Hence, think about establishing a proper DevOps process from day one to manage your integration development process.
Follow Proper Resiliency Patterns
You should not only look at the happy path when integrating two systems through an integration middleware. You can't assure the availability of source and target systems as they come and go without your control. But you have total control over how middleware behaves on a rainy day.
If the source system expects a response in a synchronous manner, try to utilize the reliability features that come with the middleware, such as retries and circuit breakers. For messages that require a reliable delivery, use asynchronous messaging instead of request-reply operations.
Most importantly, if you fail in the middle, don't do it silently. Do the necessary logging as much as possible and implement compensating transactions to guarantee consistency after a failure.
Properly Secure the Data in Motion
You are responsible for the data that flows through your integration middleware. It is always better to proactively secure the data in motion rather than performing damage control after a corporate data breach.
When receiving data from and sending data to an external system, use the transport layer or application-level security schemes supported by the middleware. Most of the tools today support standards like mutual TLS, OAuth 2.0, etc.
The Operations and Maintenance Stage
Get Your Observability Stack Right
You are responsible for delivering any message that arrives at the integration middleware to its final destination. That could go wrong in many ways. Perhaps the middleware failed to process the request, or the target system didn't respond. Or, the middleware didn't receive anything from the source system. How can you confidently say what really happened?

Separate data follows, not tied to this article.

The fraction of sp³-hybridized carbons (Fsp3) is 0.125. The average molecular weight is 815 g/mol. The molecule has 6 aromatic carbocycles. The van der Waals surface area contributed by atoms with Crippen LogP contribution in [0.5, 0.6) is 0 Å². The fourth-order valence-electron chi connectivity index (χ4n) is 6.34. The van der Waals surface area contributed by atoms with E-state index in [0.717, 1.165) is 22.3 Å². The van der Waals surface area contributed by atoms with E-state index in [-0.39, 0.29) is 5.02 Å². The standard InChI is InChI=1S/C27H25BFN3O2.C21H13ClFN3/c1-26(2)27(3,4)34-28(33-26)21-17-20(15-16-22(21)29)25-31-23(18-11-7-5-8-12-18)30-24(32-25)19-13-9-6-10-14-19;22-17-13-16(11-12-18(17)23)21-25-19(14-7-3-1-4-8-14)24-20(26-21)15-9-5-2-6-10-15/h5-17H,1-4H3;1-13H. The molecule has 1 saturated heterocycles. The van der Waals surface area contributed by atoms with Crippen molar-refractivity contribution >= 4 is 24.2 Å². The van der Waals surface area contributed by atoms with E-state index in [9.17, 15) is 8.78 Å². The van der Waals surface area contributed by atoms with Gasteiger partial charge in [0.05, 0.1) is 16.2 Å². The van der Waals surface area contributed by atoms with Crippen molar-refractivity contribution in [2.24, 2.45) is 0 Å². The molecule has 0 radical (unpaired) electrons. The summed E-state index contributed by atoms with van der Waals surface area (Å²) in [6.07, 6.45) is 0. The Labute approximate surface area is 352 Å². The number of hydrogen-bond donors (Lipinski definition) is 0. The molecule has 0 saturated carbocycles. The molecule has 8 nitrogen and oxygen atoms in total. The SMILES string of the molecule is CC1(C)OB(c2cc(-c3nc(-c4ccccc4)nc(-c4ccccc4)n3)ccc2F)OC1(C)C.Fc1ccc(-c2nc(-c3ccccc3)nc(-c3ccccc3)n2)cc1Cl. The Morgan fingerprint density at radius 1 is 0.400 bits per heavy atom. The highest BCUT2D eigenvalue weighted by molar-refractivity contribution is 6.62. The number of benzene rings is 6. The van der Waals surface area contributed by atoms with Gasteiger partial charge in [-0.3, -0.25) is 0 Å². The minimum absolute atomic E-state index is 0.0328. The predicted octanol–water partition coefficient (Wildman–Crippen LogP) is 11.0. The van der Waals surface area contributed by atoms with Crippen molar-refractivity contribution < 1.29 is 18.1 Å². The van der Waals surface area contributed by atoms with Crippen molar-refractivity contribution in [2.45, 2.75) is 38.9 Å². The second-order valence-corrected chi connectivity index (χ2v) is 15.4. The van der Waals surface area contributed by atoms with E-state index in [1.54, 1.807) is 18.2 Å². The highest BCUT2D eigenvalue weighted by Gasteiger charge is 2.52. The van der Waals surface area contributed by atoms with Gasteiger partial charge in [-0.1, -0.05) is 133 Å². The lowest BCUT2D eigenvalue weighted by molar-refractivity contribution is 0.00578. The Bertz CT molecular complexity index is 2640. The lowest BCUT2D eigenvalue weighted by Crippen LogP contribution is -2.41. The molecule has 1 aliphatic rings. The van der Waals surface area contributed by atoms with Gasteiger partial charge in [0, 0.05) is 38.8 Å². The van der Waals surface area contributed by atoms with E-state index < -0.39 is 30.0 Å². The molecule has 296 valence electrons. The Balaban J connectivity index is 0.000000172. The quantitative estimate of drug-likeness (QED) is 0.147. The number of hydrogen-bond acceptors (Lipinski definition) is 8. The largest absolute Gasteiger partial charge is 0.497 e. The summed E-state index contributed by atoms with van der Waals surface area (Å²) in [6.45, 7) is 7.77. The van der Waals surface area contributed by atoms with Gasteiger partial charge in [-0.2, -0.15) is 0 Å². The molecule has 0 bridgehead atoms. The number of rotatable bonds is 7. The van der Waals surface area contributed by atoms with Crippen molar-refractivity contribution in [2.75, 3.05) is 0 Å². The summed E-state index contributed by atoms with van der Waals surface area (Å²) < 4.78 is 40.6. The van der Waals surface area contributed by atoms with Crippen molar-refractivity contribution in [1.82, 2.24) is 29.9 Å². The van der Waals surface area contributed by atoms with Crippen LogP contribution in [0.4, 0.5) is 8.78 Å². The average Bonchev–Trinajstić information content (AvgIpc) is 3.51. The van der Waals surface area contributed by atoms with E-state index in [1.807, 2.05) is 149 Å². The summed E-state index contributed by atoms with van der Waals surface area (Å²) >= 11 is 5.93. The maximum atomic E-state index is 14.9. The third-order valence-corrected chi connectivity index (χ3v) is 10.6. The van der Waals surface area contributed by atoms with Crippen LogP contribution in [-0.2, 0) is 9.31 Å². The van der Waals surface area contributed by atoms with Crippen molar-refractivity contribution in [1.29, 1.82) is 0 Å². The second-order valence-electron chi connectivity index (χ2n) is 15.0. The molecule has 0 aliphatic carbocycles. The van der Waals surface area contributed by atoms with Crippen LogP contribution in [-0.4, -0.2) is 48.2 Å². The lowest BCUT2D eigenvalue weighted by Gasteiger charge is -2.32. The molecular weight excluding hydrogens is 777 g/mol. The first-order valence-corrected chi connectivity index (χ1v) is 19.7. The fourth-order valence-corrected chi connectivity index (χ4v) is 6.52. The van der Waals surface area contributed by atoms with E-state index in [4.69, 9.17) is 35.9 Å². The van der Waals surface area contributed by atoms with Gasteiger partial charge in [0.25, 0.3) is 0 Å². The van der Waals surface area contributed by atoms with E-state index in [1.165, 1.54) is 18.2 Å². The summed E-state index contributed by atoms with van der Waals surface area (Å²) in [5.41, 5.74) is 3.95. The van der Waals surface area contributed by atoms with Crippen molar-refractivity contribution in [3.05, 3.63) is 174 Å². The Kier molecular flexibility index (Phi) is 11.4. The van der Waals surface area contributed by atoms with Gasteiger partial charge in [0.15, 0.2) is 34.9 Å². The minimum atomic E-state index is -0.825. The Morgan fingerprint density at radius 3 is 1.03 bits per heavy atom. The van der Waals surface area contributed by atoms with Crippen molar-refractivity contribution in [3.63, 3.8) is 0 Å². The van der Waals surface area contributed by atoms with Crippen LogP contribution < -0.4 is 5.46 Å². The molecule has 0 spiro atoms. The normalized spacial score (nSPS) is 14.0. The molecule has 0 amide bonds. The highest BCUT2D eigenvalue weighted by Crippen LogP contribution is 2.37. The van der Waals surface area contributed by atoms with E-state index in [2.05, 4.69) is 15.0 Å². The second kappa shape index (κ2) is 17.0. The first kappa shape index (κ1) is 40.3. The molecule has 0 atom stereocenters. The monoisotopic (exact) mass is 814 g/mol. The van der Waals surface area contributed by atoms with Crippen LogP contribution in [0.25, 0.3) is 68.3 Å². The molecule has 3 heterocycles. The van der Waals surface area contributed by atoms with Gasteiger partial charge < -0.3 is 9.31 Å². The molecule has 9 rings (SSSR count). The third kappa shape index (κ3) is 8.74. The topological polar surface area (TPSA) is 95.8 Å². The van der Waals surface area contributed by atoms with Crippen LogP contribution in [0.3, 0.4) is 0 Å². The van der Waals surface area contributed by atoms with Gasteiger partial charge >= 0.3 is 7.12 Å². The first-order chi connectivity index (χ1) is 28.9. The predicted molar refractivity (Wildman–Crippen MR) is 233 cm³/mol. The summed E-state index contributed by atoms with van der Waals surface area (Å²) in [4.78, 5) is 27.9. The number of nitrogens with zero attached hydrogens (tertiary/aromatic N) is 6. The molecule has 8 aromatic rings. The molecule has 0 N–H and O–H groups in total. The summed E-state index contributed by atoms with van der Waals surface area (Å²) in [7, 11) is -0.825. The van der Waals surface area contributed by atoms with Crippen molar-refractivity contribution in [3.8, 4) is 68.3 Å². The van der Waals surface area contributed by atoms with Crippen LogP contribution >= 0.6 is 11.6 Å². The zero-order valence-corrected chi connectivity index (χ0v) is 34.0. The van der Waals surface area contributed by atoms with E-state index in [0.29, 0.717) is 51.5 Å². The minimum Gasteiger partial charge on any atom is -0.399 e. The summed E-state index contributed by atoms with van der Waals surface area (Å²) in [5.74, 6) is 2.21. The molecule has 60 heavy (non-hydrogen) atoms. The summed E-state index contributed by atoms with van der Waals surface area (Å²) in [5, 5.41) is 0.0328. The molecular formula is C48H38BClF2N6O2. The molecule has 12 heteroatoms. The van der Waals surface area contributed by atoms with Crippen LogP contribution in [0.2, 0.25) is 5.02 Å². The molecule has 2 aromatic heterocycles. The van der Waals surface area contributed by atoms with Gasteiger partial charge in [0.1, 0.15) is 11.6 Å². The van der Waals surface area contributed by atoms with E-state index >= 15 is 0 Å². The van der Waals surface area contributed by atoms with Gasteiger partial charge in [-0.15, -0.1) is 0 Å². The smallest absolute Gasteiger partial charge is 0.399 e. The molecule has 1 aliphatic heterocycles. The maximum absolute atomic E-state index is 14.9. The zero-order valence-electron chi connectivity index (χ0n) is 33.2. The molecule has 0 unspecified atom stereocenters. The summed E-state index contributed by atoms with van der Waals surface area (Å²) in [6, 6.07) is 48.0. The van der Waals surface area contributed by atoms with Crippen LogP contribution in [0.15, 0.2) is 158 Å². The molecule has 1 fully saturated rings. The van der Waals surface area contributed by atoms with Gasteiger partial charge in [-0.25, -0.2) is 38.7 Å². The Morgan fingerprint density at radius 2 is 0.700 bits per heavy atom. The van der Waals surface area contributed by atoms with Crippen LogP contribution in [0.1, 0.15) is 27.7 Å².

The observability tools come to help you at this point. Use distributed tracing tools to trace the end-to-end traversal of a message across systems. That way, you can spot the places where messages are lost. Jaeger is a good example of a distributed tracing tool.
Use log aggregation tools like Logstash, Fluentd, and GreyLog to ship middleware logs to a central location so that the log analysis can be done from a central place. Tools like ElasticSearch, Kibana, and Splunk provide rich log analysis support.
By enabling real-time telemetry on your server fleet, you can get notified about outages, servers under heavy load, and the overall health of the fleet. This helps the operations team to proactively attend to issues rather than waiting for a disaster.
Debugging Tools Are Friends of Your Team
Your team members shouldn't be playing out a distributed murder mystery game right after an incident happened in the system. There should be a proper set of debugging tools to isolate failures in systems.
Having tools that mock the source and target systems are critical in troubleshooting integration middleware in isolation. Apache JMeter, SoapUI, and Postman are few examples of such tools.
To quickly identify integration bottlenecks, your team members should also be familiar with skills like Java heap dump analysis and SQL query tracing.
Scale Proportionally to Your Source and Target Systems
When your upstream systems scale up and send more traffic in, the integration layer should also scale proportionally. Otherwise, there will be a performance bottleneck in the middle.
When sending traffic out to slow downstream systems, you should follow best practices to avoid them getting exhausted. For example, you can place a message queue in between the middleware and downstream system so that middleware can put messages there rather than sending them directly to the downstream system. That way, the queue acts like a buffer and absorbs sudden spikes in the incoming traffic. Also, you can consider throttling messages at the integration layer as a preventive measure.
Don't Be Afraid if You Are Still in The Brownfield
It doesn't matter whether you use cloud-native technologies, like Kubernetes and service meshes, or go with VMs and ESBs. The important thing is to start small, iterate faster, and learn from your mistakes.
When you want to send a message from system A to B through an ESB, you don't necessarily have to deploy everything on Kubernetes, at least for the first iteration. Start with the technology stack that you can afford to build and maintain in the longer run. You can embrace new trends as your integration project gains a solid footing within the organization.